Prospects for Canadian Dairy Sector
Canada is renowned for the quality of its dairy products, and the sector remains an important part of Canadian agriculture, accounting for a third of production by value. High quality dairy genetics mean that there are also significant exports of dairy embryos and semen.
High international milk prices and moderating feed costs drove growth in 2014. Canadian milk production in December 2014 was 2.6% up on December 2013, with cash receipts from milk sales 3.1% up. The Food and Agriculture Organization of the United Nations (FAO) dairy price index started 2014 at a historic high; however, prices fell from March onwards, as milk producing countries increased production. Milk prices are notoriously volatile—the reason why Canada and European Union have milk supply management policies in order to maintain stability.
With international dairy prices coming under pressure, what is the outlook for the Canadian dairy sector for the rest of 2015, and into 2016?
The USDA forecast Canadian milk production to grow by 1.5% during 2015, with the dairy herd staying stable at 955,000 head. Factory milk consumption is expected to grow by 2.7%. Butter production is forecast to grow by 5.8%, cheese up slightly by 0.25% and skimmed milk powder up by 3.9%. The OECD/FAO forecast the Canadian dairy cow inventory to rise slightly in 2016 and 2017. This is because higher prices in 2014 has led to more dairy heifers being retained, however it will take time before they enter production as dairy cows. The long term forecast is for a steady decline in cow numbers.
Whilst production remains stable, consumption does not. Canadian fluid milk consumption has fallen over the last twenty years, driven by an ageing population (kids tend to drink more milk). Butter and cream consumption is expected to remain solid during 2015, and economic factors will drive dairy product demand. Cheese consumption has been growing steadily, and according to the OECD/FAO was 11.6 kg per capita in 2013, compared with 11.1 kg per capita in 2004. This will peak, and remain at around the 11.5 kg per capita mark. Innovation and product development drives growth in the dairy market, and growth in yogurt and cream is expected.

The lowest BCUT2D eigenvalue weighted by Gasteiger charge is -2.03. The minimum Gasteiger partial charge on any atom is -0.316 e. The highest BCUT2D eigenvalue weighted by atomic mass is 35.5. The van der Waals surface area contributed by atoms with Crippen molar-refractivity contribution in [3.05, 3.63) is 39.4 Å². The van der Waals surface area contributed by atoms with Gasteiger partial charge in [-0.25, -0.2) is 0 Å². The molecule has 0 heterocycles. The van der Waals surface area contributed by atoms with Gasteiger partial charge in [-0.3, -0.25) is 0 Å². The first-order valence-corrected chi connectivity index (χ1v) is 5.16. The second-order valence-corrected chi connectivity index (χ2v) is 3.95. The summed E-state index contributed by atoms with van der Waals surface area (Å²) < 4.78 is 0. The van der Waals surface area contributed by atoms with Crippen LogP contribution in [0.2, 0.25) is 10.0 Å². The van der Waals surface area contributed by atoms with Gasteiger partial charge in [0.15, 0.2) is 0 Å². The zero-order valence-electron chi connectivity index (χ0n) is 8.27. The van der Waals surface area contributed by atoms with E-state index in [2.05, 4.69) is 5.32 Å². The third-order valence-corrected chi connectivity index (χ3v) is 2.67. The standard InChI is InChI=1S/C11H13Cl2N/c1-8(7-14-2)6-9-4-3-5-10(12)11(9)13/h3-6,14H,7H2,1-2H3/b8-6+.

US economic growth will have a positive impact on Canadian dairy farmers over the next two years. However, the Canadian economy faces a number of challenges. Lower oil prices will have a negative effect given the size of the energy sector in relation to the rest of the economy. On the other hand, lower energy costs will lead consumers to have more disposable income, and recent interest rate cuts will drive investment in the non-oil sectors of the economy.
Feed prices fell during 2014, due to a successful US soybean harvest and they are expected to remain modest during 2015, and remain a positive factor.
A weaker Canadian dollar will help offset the impact of Russia’s ban on dairy exports. The USDA expects Russia to lift trade restrictions on dairy imports from Canada and other countries by August. This will be positive for exports; however as a political decision this is by no means certain. Drought in New Zealand has held back milk production, and this is likely to help lift international milk prices from their current levels. The CETA agreement will eventually see increased access for EU cheese onto the Canadian market; however implementation is still some way off.
Despite recent price volatility, the market fundamentals for Canadian milk production in 2015 are good—with growing domestic demand, modest feed costs, and increased opportunities for exports.